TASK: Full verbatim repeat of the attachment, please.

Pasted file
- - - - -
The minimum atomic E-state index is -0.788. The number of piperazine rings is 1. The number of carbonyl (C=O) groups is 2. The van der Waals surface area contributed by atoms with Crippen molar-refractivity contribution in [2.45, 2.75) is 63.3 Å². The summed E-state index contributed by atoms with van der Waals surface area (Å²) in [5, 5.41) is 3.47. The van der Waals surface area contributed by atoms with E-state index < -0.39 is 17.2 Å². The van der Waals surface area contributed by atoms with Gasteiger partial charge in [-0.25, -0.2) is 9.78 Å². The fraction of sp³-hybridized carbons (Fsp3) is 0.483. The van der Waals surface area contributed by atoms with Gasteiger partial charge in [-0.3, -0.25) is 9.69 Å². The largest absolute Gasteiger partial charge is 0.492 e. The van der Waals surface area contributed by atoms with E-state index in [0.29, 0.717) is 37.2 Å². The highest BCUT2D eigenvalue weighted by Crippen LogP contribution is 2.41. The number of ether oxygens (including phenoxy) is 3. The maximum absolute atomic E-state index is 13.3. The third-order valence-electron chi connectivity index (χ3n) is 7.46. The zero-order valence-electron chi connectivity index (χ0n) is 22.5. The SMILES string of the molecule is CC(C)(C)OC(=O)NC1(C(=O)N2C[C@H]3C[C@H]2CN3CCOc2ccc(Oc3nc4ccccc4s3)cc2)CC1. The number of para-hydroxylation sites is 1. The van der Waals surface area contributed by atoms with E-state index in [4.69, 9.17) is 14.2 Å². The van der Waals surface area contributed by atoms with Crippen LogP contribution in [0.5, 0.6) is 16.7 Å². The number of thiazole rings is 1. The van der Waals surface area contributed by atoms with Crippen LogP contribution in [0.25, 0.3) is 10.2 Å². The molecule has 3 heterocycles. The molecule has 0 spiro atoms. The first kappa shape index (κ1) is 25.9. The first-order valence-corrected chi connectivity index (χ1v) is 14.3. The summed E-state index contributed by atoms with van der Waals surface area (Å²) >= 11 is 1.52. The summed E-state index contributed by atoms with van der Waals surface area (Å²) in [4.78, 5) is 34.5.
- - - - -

The minimum atomic E-state index is -0.788. The number of piperazine rings is 1. The number of carbonyl (C=O) groups is 2. The van der Waals surface area contributed by atoms with Crippen molar-refractivity contribution in [2.45, 2.75) is 63.3 Å². The summed E-state index contributed by atoms with van der Waals surface area (Å²) in [5, 5.41) is 3.47. The van der Waals surface area contributed by atoms with E-state index < -0.39 is 17.2 Å². The van der Waals surface area contributed by atoms with Gasteiger partial charge in [-0.25, -0.2) is 9.78 Å². The fraction of sp³-hybridized carbons (Fsp3) is 0.483. The van der Waals surface area contributed by atoms with Gasteiger partial charge in [-0.3, -0.25) is 9.69 Å². The largest absolute Gasteiger partial charge is 0.492 e. The van der Waals surface area contributed by atoms with E-state index in [0.29, 0.717) is 37.2 Å². The highest BCUT2D eigenvalue weighted by Crippen LogP contribution is 2.41. The number of ether oxygens (including phenoxy) is 3. The maximum absolute atomic E-state index is 13.3. The third-order valence-electron chi connectivity index (χ3n) is 7.46. The zero-order valence-electron chi connectivity index (χ0n) is 22.5. The SMILES string of the molecule is CC(C)(C)OC(=O)NC1(C(=O)N2C[C@H]3C[C@H]2CN3CCOc2ccc(Oc3nc4ccccc4s3)cc2)CC1. The number of para-hydroxylation sites is 1. The van der Waals surface area contributed by atoms with E-state index in [4.69, 9.17) is 14.2 Å². The van der Waals surface area contributed by atoms with Crippen LogP contribution in [0.5, 0.6) is 16.7 Å². The number of thiazole rings is 1. The van der Waals surface area contributed by atoms with Crippen LogP contribution in [0.25, 0.3) is 10.2 Å². The molecule has 3 heterocycles. The molecule has 0 spiro atoms. The first kappa shape index (κ1) is 25.9. The first-order valence-corrected chi connectivity index (χ1v) is 14.3. The summed E-state index contributed by atoms with van der Waals surface area (Å²) >= 11 is 1.52. The summed E-state index contributed by atoms with van der Waals surface area (Å²) in [4.78, 5) is 34.5.